Distracted driving is a real scourge in our society. Secretary of Transportation, Ray LaHood, has declared today #StopTheTextsDay asking Twitter for ideas on how best to fight this menace and convince people to put down the phone and drive. Celebrities like Kasey Khane have even released public service announcements with the National Highway Traffic Safety Administration urging drivers to “STOP THE TEXTS STOP THE WRECKS.”
Unfortunately, distracted driving isn’t just a problem amongst consumers. Many employers still have policies that allow, or even encourage employees to use their cell phones while driving. The National Safety Council released a report today about the danger caused and the liability faced by employees with such misguided policies. According to the NSC:
“In 2010 motor vehicle crashes killed nearly 33,000 people in the United States. Motor vehicle crashes are the No. 1 cause of work-related deaths and account for 24% of all fatal occupational injuries. On-the-job crashes are costly to employers, incurring costs of more than $24,500 per property damage crash and$150,000 per injury crash. Driver distraction is a significant factor in crashes, and cell phones have played an increasing role as cell phone use has grown rapidly in the past 15 years, from a small percentage of the population using cell phones to virtually everyone. Today there are more U.S. cell phone subscriptions than there are people living in the United States. The National Safety Council estimates that at least 24% of crashes in 2010 involved drivers using cell phones, including 1.1 million crashes where drivers were talking on cell phones and a minimum of 160,000 crashes where drivers were texting. These estimates include property damage, injury and fatal crashes. Several research studies found that the risk of a crash is four times as likely when a person is using a cell phone – handheld or hands-free.”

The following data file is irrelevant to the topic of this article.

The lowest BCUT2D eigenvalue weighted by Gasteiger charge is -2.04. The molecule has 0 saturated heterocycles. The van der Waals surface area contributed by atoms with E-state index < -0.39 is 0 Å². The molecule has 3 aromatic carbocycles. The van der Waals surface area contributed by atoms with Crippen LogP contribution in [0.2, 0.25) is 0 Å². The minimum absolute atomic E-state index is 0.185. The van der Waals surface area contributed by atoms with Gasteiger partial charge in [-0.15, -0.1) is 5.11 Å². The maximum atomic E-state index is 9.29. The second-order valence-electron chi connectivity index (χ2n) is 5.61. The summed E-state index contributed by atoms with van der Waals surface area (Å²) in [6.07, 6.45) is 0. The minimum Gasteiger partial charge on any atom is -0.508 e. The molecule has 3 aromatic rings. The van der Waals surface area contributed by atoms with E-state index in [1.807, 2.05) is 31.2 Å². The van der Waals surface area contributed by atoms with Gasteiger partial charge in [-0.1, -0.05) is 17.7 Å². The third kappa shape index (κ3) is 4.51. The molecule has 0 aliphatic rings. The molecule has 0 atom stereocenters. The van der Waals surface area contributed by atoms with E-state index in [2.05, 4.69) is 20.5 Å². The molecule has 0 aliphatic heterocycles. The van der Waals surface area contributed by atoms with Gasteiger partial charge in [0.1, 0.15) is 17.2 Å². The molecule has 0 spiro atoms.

In one example, the NSC cites the case of a fatal accident caused by a distracted truck driver:
“In March 26, 2010, a semitrailer traveling southbound on I-65 near Munfordville, KY, crossed the grass median and entered the northbound lanes where it was struck by a 15-passenger van. The crash killed 11 people. NTSB determined the probable cause of the crash was the truck driver’s failure to maintain control of his vehicle because he was distracted by the use of his cell phone.”
These accidents are tragic and the public should not be left to foot the bill for the havoc that distracted driving causes. That’s why the National Safety Council recommended that all employers create policies prohibiting the use of cell phones while employees are behind the wheel. An experienced personal injury attorney will discover cell phone records from the driver to determine if distracted driving caused the accident. If an employer fails to heed the NSC’s advice, and their distracted employee injures one of our clients while working, you can rest assured we will make them pay for the damage they caused.